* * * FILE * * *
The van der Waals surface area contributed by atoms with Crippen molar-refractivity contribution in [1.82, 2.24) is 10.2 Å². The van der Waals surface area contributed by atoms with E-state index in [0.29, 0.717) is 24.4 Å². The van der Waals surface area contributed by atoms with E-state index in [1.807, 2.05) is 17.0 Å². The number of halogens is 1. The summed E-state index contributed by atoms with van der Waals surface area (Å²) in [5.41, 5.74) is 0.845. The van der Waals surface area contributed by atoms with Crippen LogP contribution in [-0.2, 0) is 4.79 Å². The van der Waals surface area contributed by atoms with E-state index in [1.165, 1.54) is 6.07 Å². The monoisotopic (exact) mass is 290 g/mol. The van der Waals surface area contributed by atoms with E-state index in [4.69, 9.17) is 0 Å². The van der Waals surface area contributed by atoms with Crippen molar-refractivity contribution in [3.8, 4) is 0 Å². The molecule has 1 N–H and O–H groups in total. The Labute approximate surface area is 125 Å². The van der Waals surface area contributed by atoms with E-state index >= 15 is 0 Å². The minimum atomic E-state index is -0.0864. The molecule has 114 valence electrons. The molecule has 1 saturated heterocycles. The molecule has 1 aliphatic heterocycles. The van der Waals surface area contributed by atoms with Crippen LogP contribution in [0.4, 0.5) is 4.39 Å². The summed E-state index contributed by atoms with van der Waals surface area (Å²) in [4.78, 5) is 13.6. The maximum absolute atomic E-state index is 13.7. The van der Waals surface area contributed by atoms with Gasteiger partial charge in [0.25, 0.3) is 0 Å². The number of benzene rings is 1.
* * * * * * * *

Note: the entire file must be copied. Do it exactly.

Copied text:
The van der Waals surface area contributed by atoms with Crippen molar-refractivity contribution in [1.82, 2.24) is 10.2 Å². The van der Waals surface area contributed by atoms with E-state index in [0.29, 0.717) is 24.4 Å². The van der Waals surface area contributed by atoms with E-state index in [1.807, 2.05) is 17.0 Å². The number of halogens is 1. The summed E-state index contributed by atoms with van der Waals surface area (Å²) in [5.41, 5.74) is 0.845. The van der Waals surface area contributed by atoms with Crippen LogP contribution in [-0.2, 0) is 4.79 Å². The van der Waals surface area contributed by atoms with E-state index in [1.165, 1.54) is 6.07 Å². The monoisotopic (exact) mass is 290 g/mol. The van der Waals surface area contributed by atoms with E-state index in [4.69, 9.17) is 0 Å². The van der Waals surface area contributed by atoms with Crippen molar-refractivity contribution in [3.8, 4) is 0 Å². The molecule has 1 N–H and O–H groups in total. The Labute approximate surface area is 125 Å². The van der Waals surface area contributed by atoms with E-state index >= 15 is 0 Å². The minimum atomic E-state index is -0.0864. The molecule has 114 valence electrons. The molecule has 1 saturated heterocycles. The molecule has 1 aliphatic heterocycles. The van der Waals surface area contributed by atoms with Crippen LogP contribution in [0.4, 0.5) is 4.39 Å². The summed E-state index contributed by atoms with van der Waals surface area (Å²) in [4.78, 5) is 13.6. The maximum absolute atomic E-state index is 13.7. The van der Waals surface area contributed by atoms with Gasteiger partial charge in [0.25, 0.3) is 0 Å². The number of benzene rings is 1.